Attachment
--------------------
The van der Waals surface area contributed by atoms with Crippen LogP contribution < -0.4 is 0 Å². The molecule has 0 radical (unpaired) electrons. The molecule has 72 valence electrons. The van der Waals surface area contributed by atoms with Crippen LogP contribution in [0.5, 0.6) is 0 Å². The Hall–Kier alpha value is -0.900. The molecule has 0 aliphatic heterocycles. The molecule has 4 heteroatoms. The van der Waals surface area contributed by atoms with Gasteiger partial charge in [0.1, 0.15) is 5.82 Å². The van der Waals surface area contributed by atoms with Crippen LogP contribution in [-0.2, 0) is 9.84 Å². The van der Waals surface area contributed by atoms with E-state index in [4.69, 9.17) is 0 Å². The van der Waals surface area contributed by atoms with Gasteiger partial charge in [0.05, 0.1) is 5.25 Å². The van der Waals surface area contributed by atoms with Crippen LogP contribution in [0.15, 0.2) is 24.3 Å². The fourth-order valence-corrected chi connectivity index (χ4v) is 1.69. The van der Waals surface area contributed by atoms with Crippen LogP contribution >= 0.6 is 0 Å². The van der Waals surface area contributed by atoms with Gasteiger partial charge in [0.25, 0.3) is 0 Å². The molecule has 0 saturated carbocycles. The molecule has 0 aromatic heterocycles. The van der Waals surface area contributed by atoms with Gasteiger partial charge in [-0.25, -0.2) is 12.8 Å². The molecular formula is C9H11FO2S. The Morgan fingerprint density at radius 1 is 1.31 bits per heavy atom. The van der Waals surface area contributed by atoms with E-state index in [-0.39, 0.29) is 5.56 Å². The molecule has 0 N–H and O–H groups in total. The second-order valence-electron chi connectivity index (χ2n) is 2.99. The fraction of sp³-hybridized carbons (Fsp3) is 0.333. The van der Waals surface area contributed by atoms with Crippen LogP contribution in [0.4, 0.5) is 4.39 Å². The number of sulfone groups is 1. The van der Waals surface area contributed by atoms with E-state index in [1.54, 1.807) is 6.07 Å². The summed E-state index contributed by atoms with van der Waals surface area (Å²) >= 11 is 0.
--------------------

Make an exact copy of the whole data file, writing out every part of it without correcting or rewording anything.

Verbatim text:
The van der Waals surface area contributed by atoms with Crippen LogP contribution < -0.4 is 0 Å². The molecule has 0 radical (unpaired) electrons. The molecule has 72 valence electrons. The van der Waals surface area contributed by atoms with Crippen LogP contribution in [0.5, 0.6) is 0 Å². The Hall–Kier alpha value is -0.900. The molecule has 0 aliphatic heterocycles. The molecule has 4 heteroatoms. The van der Waals surface area contributed by atoms with Gasteiger partial charge in [0.1, 0.15) is 5.82 Å². The van der Waals surface area contributed by atoms with Crippen LogP contribution in [-0.2, 0) is 9.84 Å². The van der Waals surface area contributed by atoms with E-state index in [4.69, 9.17) is 0 Å². The van der Waals surface area contributed by atoms with Gasteiger partial charge in [0.05, 0.1) is 5.25 Å². The van der Waals surface area contributed by atoms with Crippen LogP contribution in [0.15, 0.2) is 24.3 Å². The fourth-order valence-corrected chi connectivity index (χ4v) is 1.69. The van der Waals surface area contributed by atoms with Crippen LogP contribution >= 0.6 is 0 Å². The van der Waals surface area contributed by atoms with Gasteiger partial charge in [0.25, 0.3) is 0 Å². The molecule has 0 saturated carbocycles. The molecule has 0 aromatic heterocycles. The van der Waals surface area contributed by atoms with Gasteiger partial charge in [-0.25, -0.2) is 12.8 Å². The molecular formula is C9H11FO2S. The Morgan fingerprint density at radius 1 is 1.31 bits per heavy atom. The van der Waals surface area contributed by atoms with E-state index in [-0.39, 0.29) is 5.56 Å². The molecule has 0 N–H and O–H groups in total. The second-order valence-electron chi connectivity index (χ2n) is 2.99. The fraction of sp³-hybridized carbons (Fsp3) is 0.333. The van der Waals surface area contributed by atoms with Crippen LogP contribution in [0.4, 0.5) is 4.39 Å². The number of sulfone groups is 1. The van der Waals surface area contributed by atoms with E-state index in [1.54, 1.807) is 6.07 Å². The summed E-state index contributed by atoms with van der Waals surface area (Å²) >= 11 is 0.